It’s taken three years to develop the play — a Rep-Z Space co- production — and changes were still being made through last weekend. All that effort has paid off in one of the most penetrating and significant works of the season.

The story unfolds chronologically and is staged with stark simplicity by Fondakowski in a somber forest of racks full of hundreds of cardboard boxes, like a cross between a library and a morgue (the stunning set is by Sarah Lambert, with eloquent lighting by Betsy Adams). The 12-person cast, moving with ceremonial respect, retrieves artifacts and clothing from the boxes for the different characters’ stories, with Gabriel Berry’s costumes closely replicating the clothes in archival photographs.

A thoughtful, troubled Robert Ernst (co-founder of the influential, experimental Blake Street Hawkeyes) sets the inquiry in motion as journalist Phil Tracy, who co-wrote the first major Peoples Temple expose for New West with The Chronicle’s Marshall Kilduff (still of this paper). Tracy insists that the story can only be understood in the context of its hopeful, progressive, even heroic beginnings in the vehemently racist, segregated Indiana of the 1950s.

A folksy John McAdams plays Jack Beam, a Temple founding member who died at Jonestown, describing his awe and glee at fiery young preacher Jim Jones’ insistence on integrating his new Pentecostal congregation. McAdams (also of “Laramie”) reappears as a remarkably charismatic, dynamic Jones — and his quiet, reflective, heavily burdened son Stephan — as Jones’ ministry takes off with miraculous faith-healings, outreach to black communities and rousing spirituals (beautifully rendered by musical director Miche Braden, Mime Troupe mainstay Velina Brown and the ensemble).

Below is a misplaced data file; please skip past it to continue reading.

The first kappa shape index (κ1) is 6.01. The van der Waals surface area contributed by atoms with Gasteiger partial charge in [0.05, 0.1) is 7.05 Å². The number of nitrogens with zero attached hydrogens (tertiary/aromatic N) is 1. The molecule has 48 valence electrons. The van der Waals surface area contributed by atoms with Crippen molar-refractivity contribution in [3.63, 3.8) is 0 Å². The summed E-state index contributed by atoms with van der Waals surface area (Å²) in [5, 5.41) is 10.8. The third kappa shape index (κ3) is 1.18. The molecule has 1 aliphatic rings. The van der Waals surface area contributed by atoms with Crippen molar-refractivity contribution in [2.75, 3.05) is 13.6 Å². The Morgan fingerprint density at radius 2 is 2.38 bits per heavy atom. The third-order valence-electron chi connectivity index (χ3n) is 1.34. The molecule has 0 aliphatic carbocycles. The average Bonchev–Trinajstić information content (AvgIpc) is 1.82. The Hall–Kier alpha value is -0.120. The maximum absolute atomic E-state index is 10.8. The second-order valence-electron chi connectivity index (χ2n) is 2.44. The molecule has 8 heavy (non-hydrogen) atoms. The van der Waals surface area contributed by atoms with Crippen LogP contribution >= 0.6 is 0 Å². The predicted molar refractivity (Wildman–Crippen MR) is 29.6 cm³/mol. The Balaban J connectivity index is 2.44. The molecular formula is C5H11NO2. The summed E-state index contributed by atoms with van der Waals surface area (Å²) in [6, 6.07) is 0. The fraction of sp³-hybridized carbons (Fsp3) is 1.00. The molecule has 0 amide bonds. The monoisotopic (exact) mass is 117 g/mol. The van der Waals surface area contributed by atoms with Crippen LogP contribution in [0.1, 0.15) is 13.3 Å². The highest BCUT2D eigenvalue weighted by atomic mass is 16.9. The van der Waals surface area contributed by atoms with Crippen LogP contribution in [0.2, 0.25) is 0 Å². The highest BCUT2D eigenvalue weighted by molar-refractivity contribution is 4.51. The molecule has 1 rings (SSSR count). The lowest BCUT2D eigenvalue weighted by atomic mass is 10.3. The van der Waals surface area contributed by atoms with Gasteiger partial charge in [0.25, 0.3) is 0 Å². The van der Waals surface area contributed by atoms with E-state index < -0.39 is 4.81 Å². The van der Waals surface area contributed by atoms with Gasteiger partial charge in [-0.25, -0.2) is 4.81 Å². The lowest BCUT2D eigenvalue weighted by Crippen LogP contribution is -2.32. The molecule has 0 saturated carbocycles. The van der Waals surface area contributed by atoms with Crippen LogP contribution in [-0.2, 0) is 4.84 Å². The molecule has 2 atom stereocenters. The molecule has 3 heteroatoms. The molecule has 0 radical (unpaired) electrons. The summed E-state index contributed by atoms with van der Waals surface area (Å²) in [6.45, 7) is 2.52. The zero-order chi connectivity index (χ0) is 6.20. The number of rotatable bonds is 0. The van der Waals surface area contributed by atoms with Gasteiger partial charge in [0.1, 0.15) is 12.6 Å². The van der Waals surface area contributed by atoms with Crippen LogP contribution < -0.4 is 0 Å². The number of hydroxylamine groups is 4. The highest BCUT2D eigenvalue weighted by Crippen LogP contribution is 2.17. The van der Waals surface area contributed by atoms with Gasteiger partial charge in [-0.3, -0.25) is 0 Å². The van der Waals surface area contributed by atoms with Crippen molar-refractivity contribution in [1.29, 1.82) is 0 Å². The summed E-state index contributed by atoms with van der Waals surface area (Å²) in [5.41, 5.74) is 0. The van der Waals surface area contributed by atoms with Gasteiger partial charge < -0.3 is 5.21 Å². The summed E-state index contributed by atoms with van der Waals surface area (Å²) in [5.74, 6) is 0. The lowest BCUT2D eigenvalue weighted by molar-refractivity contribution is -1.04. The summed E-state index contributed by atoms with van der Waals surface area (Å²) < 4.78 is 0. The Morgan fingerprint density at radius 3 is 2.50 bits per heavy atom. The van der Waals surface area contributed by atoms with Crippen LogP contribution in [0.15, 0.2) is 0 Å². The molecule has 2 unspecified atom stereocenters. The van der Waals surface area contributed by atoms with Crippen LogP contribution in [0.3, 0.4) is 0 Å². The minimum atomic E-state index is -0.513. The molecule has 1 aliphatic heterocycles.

Brown, Hall, Pierotti, James Carpenter, Colman Domingo, Lauren Klein and the rest of the cast skillfully depict many characters as Jones builds his church, moving the congregation to Mendocino County (because, Tracy sardonically reveals, of a piece he’d read in Esquire) and then to San Francisco, developing a huge following he parlayed into significant political capital. With a rhetoric that mixed Christianity and self-aggrandizement with utopian socialism and racial equality, Jones attracted a large number of poor and/or black congregants.